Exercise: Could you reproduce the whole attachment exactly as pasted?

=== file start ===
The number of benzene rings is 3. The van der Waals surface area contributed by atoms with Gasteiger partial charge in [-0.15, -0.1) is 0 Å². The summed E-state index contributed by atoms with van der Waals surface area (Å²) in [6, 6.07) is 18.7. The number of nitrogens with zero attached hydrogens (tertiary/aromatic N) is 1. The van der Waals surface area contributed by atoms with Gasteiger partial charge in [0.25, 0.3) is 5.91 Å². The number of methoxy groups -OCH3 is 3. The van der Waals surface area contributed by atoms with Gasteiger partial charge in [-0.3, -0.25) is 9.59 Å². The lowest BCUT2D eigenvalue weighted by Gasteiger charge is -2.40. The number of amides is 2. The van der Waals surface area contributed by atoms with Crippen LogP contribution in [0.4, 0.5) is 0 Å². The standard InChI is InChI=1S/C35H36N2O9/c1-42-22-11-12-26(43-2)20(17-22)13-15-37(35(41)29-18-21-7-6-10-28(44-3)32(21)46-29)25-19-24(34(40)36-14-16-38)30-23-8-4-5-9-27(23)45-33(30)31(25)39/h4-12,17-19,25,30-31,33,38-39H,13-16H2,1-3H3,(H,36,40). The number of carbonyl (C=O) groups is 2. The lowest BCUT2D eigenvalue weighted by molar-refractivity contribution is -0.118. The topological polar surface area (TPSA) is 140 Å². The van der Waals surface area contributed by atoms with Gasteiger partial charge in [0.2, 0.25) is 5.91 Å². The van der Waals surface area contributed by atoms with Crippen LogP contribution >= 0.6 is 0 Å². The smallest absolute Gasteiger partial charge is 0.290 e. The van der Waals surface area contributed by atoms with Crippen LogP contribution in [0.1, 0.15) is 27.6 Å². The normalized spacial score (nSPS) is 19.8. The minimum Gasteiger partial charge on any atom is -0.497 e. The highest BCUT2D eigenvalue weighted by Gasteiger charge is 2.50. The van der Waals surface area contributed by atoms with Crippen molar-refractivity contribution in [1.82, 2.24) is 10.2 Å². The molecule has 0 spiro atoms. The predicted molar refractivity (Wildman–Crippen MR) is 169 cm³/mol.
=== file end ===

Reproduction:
The number of benzene rings is 3. The van der Waals surface area contributed by atoms with Gasteiger partial charge in [-0.15, -0.1) is 0 Å². The summed E-state index contributed by atoms with van der Waals surface area (Å²) in [6, 6.07) is 18.7. The number of nitrogens with zero attached hydrogens (tertiary/aromatic N) is 1. The van der Waals surface area contributed by atoms with Gasteiger partial charge in [0.25, 0.3) is 5.91 Å². The number of methoxy groups -OCH3 is 3. The van der Waals surface area contributed by atoms with Gasteiger partial charge in [-0.3, -0.25) is 9.59 Å². The lowest BCUT2D eigenvalue weighted by Gasteiger charge is -2.40. The number of amides is 2. The van der Waals surface area contributed by atoms with Crippen LogP contribution in [0.4, 0.5) is 0 Å². The standard InChI is InChI=1S/C35H36N2O9/c1-42-22-11-12-26(43-2)20(17-22)13-15-37(35(41)29-18-21-7-6-10-28(44-3)32(21)46-29)25-19-24(34(40)36-14-16-38)30-23-8-4-5-9-27(23)45-33(30)31(25)39/h4-12,17-19,25,30-31,33,38-39H,13-16H2,1-3H3,(H,36,40). The number of carbonyl (C=O) groups is 2. The lowest BCUT2D eigenvalue weighted by molar-refractivity contribution is -0.118. The topological polar surface area (TPSA) is 140 Å². The van der Waals surface area contributed by atoms with Gasteiger partial charge in [0.2, 0.25) is 5.91 Å². The van der Waals surface area contributed by atoms with Crippen LogP contribution >= 0.6 is 0 Å². The smallest absolute Gasteiger partial charge is 0.290 e. The van der Waals surface area contributed by atoms with Crippen LogP contribution in [0.1, 0.15) is 27.6 Å². The normalized spacial score (nSPS) is 19.8. The minimum Gasteiger partial charge on any atom is -0.497 e. The highest BCUT2D eigenvalue weighted by Gasteiger charge is 2.50. The van der Waals surface area contributed by atoms with Crippen molar-refractivity contribution in [1.82, 2.24) is 10.2 Å². The molecule has 0 spiro atoms. The predicted molar refractivity (Wildman–Crippen MR) is 169 cm³/mol.